Reverting to the topic of youth for a moment longer, there are benefits in getting older and it is worth noting that when skirmishing with it, youth and enthusiasm are rarely as effective as age and guile. It is the application of cunning and intelligence, combined with a good dose of backstabbing and trickery, both tactics of age, that are more effective and can be a great deal more satisfying at times.

To manage it effectively one must first understand the classic ‘How do you eat an elephant?’ conundrum. You cannot do this in one sitting. Instead, you must cut it into bite-size pieces. And (to stretch the metaphor we’ll make it an everlasting elephant), in order to keep things interesting, you must learn to make a variety of dishes. Some are grand efforts and others are best served to the dog. That is the way of things and the way of life. Whatever additional or different wrinkles get added to your life, the tactics remain the same. Deal with it piece by piece. Long-term plans are for fools. Ask anyone who has tried.

The additional cargo can also be viewed as interesting, because it is. It grants us a journey that stands out from the other boring and regular ones that most of our fellow travellers have. It requires a special understanding, a greater level of engagement. And, if you do engage and do not look away then it makes a better person out of you, it sharpens you. It does not dull you.  It may be a biological bully of an enemy, but it is the type of enemy that I want to keep closer than any friend.

I want to know its strengths, its plans, and I really want to know its weak points. We will not stand off against one another posturing on a battlefield of prejudice and misunderstanding. I will speak sweetly to it, wrap my arms around it and bring it in close whilst making soothing sounds. Then I will hit it hard, where it hurts the most and where It is weakest. It is a bully and a they are never swayed by verbal bluster, they are defeated with by your actions, your lack of fear. Even if, underneath, you are petrified. Soon you become less afraid and that is liberating.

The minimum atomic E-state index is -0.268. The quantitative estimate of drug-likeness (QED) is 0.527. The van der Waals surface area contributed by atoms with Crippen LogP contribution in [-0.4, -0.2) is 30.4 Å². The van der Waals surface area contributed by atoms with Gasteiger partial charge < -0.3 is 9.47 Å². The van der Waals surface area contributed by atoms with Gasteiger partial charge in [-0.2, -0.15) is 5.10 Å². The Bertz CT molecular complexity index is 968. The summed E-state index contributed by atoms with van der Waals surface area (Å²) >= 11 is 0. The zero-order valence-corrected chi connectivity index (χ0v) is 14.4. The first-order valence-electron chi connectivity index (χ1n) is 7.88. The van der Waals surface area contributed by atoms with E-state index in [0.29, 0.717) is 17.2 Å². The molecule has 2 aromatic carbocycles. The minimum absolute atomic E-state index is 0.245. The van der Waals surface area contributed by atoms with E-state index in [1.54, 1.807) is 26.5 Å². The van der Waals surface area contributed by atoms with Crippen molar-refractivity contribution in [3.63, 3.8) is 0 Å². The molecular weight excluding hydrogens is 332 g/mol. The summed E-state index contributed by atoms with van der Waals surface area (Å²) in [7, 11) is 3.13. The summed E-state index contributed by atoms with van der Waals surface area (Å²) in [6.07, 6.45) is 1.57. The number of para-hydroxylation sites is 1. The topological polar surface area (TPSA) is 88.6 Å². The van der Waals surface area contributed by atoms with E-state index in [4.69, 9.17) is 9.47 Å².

My actions will bend it to my will. I will poison it with the most potent elixirs that science can find, and I will adjust my life to hurt it and hinder it at every turn. This is not a one-time event; this is an ongoing series of skirmishes. I may not win them but if I can hold it to a score-draw then I will take that.

After all, the journey ends the same way for all of us, despite the different and interesting cargoes we carry. I intend to enjoy the rest of my journey. It is not all about the cargo. The journey through life itself is a many splendored thing that I can shape to my will. If I do not, then it will become heavier and heavier and I will see and feel nothing but my cargo: and I will have lost.

Dominic Shadbolt May 2020